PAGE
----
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Album Review: New Boyz, 'Skinny Jeanz and a Mic'

September 15, 2009 | 11:50 am
NewBoyz240 “New Boyz do new things,” so goes the mantra of 17-year-old jerk-rap kingpins New Boyz, who catapulted to nationwide fame earlier this year with the smash single “You’re a Jerk." The song began as a viral Internet sensation among the high school set, and ended with the Victorville, Calif.,  duo earning a deal with Asylum Records, ultimately emerging as avatars for the biggest dance trend since Soulja Boy’s “Crank That,” all before graduating high school.

“Skinny Jeanz and a Mic,” the first full-length the jerkin’ movement has yielded, successfully strikes a balance between introducing a new sound (the minimalist bass-heavy bounce of jerk music) and style (skinny jeans, Vans and “colors that ain’t even on the rainbow”), with traditional teenage themes (girls, the desire for self-expression, adults who don’t understand, girls). The result is a West Coast antidote to the South’s veritable monopoly on homeroom rap -- a relentlessly breezy and fun ride through the lives of a pair of class clowns bent on enjoying the face cards that fate dealt.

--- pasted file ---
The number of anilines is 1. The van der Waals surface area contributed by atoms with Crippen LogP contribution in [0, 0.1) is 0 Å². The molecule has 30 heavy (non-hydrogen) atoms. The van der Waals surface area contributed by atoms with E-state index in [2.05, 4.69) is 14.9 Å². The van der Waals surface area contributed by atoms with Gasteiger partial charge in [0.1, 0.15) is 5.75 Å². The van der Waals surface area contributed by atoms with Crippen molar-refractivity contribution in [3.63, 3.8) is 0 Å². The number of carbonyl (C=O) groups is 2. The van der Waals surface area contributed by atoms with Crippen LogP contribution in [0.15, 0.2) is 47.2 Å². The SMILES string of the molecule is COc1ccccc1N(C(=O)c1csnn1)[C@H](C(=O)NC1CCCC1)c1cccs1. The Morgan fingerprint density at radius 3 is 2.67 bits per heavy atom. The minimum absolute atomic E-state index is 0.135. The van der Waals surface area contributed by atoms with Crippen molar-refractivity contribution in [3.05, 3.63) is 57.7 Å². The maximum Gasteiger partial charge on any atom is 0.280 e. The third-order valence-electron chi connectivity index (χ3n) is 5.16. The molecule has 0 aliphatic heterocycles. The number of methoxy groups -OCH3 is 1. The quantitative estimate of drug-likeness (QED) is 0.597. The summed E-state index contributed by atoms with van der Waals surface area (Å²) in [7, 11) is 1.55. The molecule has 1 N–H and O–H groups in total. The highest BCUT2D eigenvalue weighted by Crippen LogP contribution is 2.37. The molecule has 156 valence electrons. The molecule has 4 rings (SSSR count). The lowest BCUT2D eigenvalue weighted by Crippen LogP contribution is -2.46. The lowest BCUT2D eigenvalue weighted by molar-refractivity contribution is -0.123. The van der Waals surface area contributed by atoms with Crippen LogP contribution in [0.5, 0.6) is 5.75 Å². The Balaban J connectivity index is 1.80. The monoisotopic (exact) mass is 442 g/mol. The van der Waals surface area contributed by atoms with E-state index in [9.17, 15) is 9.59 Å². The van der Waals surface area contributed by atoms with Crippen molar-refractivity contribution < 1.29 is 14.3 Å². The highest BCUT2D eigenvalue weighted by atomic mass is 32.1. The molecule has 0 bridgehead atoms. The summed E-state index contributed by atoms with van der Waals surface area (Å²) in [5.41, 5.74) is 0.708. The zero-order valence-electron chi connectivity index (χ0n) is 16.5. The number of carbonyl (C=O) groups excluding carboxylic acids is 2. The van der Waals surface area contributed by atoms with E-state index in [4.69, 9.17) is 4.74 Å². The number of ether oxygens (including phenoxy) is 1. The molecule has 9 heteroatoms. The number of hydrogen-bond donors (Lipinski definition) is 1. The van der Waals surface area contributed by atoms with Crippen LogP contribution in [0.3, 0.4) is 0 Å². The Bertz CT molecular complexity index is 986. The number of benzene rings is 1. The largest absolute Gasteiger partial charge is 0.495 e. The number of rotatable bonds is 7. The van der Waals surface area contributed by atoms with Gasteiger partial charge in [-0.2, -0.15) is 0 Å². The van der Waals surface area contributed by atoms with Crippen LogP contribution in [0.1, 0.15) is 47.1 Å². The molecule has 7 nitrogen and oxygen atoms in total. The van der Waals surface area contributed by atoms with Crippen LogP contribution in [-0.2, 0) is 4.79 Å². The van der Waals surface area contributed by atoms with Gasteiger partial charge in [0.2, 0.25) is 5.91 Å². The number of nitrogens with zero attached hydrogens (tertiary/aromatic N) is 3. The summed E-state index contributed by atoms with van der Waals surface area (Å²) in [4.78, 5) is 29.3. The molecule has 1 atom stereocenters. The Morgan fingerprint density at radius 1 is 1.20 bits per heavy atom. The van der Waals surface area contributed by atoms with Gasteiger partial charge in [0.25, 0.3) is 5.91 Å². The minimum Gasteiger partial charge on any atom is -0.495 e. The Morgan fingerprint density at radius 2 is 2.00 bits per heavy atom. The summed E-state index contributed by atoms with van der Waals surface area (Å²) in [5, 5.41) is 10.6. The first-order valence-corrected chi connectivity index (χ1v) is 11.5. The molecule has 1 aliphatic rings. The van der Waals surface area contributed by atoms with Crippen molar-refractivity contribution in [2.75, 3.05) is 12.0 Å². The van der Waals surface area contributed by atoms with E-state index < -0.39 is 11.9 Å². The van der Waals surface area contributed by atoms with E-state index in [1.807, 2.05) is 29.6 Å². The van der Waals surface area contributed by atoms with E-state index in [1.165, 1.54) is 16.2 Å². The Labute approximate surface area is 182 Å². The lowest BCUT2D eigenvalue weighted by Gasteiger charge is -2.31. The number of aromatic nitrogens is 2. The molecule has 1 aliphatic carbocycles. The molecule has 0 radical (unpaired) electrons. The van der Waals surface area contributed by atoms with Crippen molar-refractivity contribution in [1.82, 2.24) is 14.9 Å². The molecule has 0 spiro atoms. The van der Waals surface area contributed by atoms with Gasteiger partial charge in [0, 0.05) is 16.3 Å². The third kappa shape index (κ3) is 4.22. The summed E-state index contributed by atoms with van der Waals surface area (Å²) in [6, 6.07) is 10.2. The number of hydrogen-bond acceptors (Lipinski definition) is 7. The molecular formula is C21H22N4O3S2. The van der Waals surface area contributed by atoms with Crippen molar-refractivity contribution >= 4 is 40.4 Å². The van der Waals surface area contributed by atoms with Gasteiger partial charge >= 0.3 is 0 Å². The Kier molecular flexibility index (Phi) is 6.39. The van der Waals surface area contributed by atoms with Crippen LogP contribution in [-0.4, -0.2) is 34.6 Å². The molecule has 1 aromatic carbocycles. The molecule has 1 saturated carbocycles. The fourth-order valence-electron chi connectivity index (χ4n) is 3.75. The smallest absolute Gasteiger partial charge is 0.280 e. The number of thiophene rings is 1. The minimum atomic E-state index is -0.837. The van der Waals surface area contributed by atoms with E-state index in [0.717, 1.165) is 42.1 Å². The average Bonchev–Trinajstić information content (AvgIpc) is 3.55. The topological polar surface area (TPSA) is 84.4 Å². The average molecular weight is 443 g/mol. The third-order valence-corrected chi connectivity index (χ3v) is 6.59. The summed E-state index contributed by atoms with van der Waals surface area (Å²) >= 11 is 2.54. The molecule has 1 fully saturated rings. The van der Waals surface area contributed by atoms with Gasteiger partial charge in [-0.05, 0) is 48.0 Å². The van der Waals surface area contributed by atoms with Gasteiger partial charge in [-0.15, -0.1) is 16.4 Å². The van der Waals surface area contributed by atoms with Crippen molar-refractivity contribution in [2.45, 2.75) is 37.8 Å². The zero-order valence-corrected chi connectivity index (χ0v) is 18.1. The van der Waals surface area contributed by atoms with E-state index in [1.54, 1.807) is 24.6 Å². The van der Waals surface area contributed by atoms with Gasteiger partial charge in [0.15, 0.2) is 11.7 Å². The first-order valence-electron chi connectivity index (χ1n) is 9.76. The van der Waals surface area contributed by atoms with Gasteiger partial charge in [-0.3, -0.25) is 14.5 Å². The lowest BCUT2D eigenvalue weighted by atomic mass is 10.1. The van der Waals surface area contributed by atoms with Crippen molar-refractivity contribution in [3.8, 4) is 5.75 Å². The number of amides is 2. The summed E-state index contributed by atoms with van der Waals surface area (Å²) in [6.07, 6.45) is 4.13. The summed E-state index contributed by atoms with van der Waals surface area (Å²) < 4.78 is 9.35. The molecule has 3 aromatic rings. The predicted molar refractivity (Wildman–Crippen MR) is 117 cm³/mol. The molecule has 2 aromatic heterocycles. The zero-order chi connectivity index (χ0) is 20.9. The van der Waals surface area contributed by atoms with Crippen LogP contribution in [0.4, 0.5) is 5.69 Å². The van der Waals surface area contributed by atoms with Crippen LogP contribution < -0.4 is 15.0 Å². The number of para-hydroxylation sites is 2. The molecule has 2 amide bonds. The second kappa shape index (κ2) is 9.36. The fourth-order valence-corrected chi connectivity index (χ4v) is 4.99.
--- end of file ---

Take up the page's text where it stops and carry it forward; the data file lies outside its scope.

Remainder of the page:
Over the last 18 months, the rap ancien régime led by Jay-Z has inveighed against the younger generation’s tight pants and blindingly bright sartorial schemes, and opening track “Crickets” fires an immediate salvo back. Ben J and Legacy taunt their elders the way only brash teenagers can, sneering “Yeah, I rock skinnies, so what?” While “Dot Com” finds the duo labeling themselves “jerks” and “rejects,” both a double-entendre for the dance moves spurring the craze, and illustrative of their generation’s reclamation of formerly nerdy archetypes.

The album begins to lose circulation toward its end, when the pair lose their lambent wit in favor of mawkish lover-boy ballads better left to Sean Kingston albums. Meanwhile, the equation Ray J + Auto-Tune (the artist appears on “Tie Me Down”) would cause you to fail most math classes, thanks to a saccharine sappiness and contrived tone that feels at odds with the otherwise organic-sounding album. But absorbed holistically, “Skinny Jeanz and a Mic” is a catchy and charismatic debut that should engender pleasant teen nostalgia in anyone old enough to vote and help explain why for the last six months, the kids have been saying out with the old, in with the New Boyz.

-- Jeff Weiss

New Boyz
“Skinny Jeanz and a Mic”
Asylum
Three stars

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